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This page describes the main JMeter pieces: the GUI, the test tree (aka Test Plan), the Engine,... and how they relate to each other.

PLEASE NOTE THIS PARTICULAR PART OF JMETER'S ARCHITECTURE IS CURRENTLY BEING HEAVILY MODIFIED BY OLIVER ROSSMUELLER. (2003-01-08)- I would like to know more about exactly what you are doing before you commit. As I said in email, I don't think what you are doing should be all that complicated. - MikeStover

  • It did not look that complicated when I started but I could not resist to change and clean up stuff while I was walking through the code. It is like a chain reaction: at first I just wanted to implement cut/copy/paste and now I'm in the middle of nowhere. Don't get me wrong, I'm not lost in the dark, I know where I am, where I have to go and what I have to do, but it will take some time. To let you know where I am at the moment I added a section below where I will describe what I've done so far and what I will do the next time. -- OliverRossmueller

  • What will you do if the rest of the developers like some of the changes, but not others? Having it all wrapped up in one great lump in a separate branch is not going to work well. If I were you, I'd stop and start the discussion of these things, because it may turn out your wasting your time. I can tell you now there's several things I strongly disagree with in your list below. -MikeStover

  • Refactoring = changing the the intern organisation without changing the behavior! Why do you add features? -- JörgWeinmann

Each node in the test tree is currently represented by a JPanel -- shown on the right side of the interface when you select that node.

These JPanel objects are created as you build the test plan (or all in a shot if you load a test plan from scratch) -- this causes performance concerns (both in terms of time and memory).

Those JPanels implement the JMeterGUIComponent interface. The most relevant method defined by this interface is the createTestElement() method -- which will create a Test Element from the values held by the GUI.

The Engine takes that tree and compiles and runs it. See JMeterTestExecution for more info.

Open questions:

  • Who invokes createTestElement()? The engine? Also when the tree needs to be saved to disk? - Answer:  The Actions control this behavior. queries the JMeterTreeModel for the TestTree, and then converts it into TestElements via an inherited method (inherited because other actions use it to). See

  • Are test elements also created and used to populate the GUI when a test plan is loaded from disk? - Answer:  Yes, the process goes in reverse here. GUI objects are populated with information from the TestElements via their configure(TestElement) method.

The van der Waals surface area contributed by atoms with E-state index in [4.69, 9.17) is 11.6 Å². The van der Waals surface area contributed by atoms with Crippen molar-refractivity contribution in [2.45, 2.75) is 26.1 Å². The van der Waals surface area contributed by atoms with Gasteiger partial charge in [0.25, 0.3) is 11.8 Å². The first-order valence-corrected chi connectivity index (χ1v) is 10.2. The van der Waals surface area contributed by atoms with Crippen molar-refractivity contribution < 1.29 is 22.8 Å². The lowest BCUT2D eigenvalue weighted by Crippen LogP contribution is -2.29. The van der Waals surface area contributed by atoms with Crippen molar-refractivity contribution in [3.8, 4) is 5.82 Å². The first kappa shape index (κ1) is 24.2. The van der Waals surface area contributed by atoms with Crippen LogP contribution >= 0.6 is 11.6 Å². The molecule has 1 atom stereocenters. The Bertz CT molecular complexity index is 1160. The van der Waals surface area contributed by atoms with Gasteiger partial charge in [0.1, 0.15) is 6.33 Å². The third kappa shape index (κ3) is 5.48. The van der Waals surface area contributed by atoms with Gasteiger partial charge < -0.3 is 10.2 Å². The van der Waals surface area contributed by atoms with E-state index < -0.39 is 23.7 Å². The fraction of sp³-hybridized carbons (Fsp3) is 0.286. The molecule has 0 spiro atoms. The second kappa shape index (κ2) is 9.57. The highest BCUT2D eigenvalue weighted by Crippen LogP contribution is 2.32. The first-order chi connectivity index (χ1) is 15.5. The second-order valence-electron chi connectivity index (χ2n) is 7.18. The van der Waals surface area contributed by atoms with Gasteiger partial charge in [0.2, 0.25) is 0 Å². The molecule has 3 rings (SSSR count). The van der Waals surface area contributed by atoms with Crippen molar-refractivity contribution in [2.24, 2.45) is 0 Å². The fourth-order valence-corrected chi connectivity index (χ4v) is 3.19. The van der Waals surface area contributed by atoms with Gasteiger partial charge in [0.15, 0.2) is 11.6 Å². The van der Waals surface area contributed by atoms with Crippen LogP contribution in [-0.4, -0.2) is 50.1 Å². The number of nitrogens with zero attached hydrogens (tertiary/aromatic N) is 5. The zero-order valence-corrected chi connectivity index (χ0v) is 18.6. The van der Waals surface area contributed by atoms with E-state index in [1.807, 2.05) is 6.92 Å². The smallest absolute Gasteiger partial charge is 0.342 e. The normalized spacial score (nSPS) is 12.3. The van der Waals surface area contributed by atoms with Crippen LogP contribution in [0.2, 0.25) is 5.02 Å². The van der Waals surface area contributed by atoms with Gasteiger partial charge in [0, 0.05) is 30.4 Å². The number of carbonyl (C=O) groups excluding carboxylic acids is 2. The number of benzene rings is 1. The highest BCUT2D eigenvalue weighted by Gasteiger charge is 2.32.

What's going on on the refactorings_branch

  • changed the way the tree in the GUI is working
    • the tree operates on the test elements directly
    • there is one single instance per GUI class which is reused to display/edit all test elements of the kind the GUI is responsible for
    • all existing GUIs were refactored/rewritten for a consistent (and hopefully better) look
      • Advantage: reduced memory footprint because of less GUI components; less complicated operations on the test elements as they are always up to date (no traversing of GUI component tree necessary to get the test element tree)
      • Disadvantage: implementing the GUIs is a little bit more complicated now as all changes in the GUI have to be propagated to the corresponding test element immediately
  • searching the complete classpath for GUI classes took quite some time and slowed down the start of JMeter - I introduced the concept of plugins to get around this
    • a plugin directly registers all it's test element classes, GUI classes, icons, message resources
    • core, components, http, ftp, jdbc, java are plugins now
      • Advantage: JMeter starts faster
      • Disadvantage: implementing new { { { elements/GUIs } } } is a little bit more complicated because of the need to create a plugin for JMeter to find your new classes, it is not possible to just add them to the classpath any more
  • map in the test elements holding the properties and children was removed and replaced by instance variables and the use of special property objects
    • Advantage: it is clear on the first sight which properties a test element has because of using instance variables
    • (Potential) advantage: handling of user variables should be easier because value substitution can be done in the property object and is transparent to the user of the property.
  • mapping from old to new property names necessary to load .jmx files -> proof of concept exists, has to be implemented for all test elements

  • internal reorganisation makes it almost impossible to write .jmx files that are compatible with JMeter 1.8 -> introduced a new file format, save is implemented as proof of concept, load has still to be done

  • finally I added some new features:
    • splash screen
    • toolbar for core operations; possible to extend with buttons to create test elements
    • tabbed main panel to edit multiple test plans in parallel
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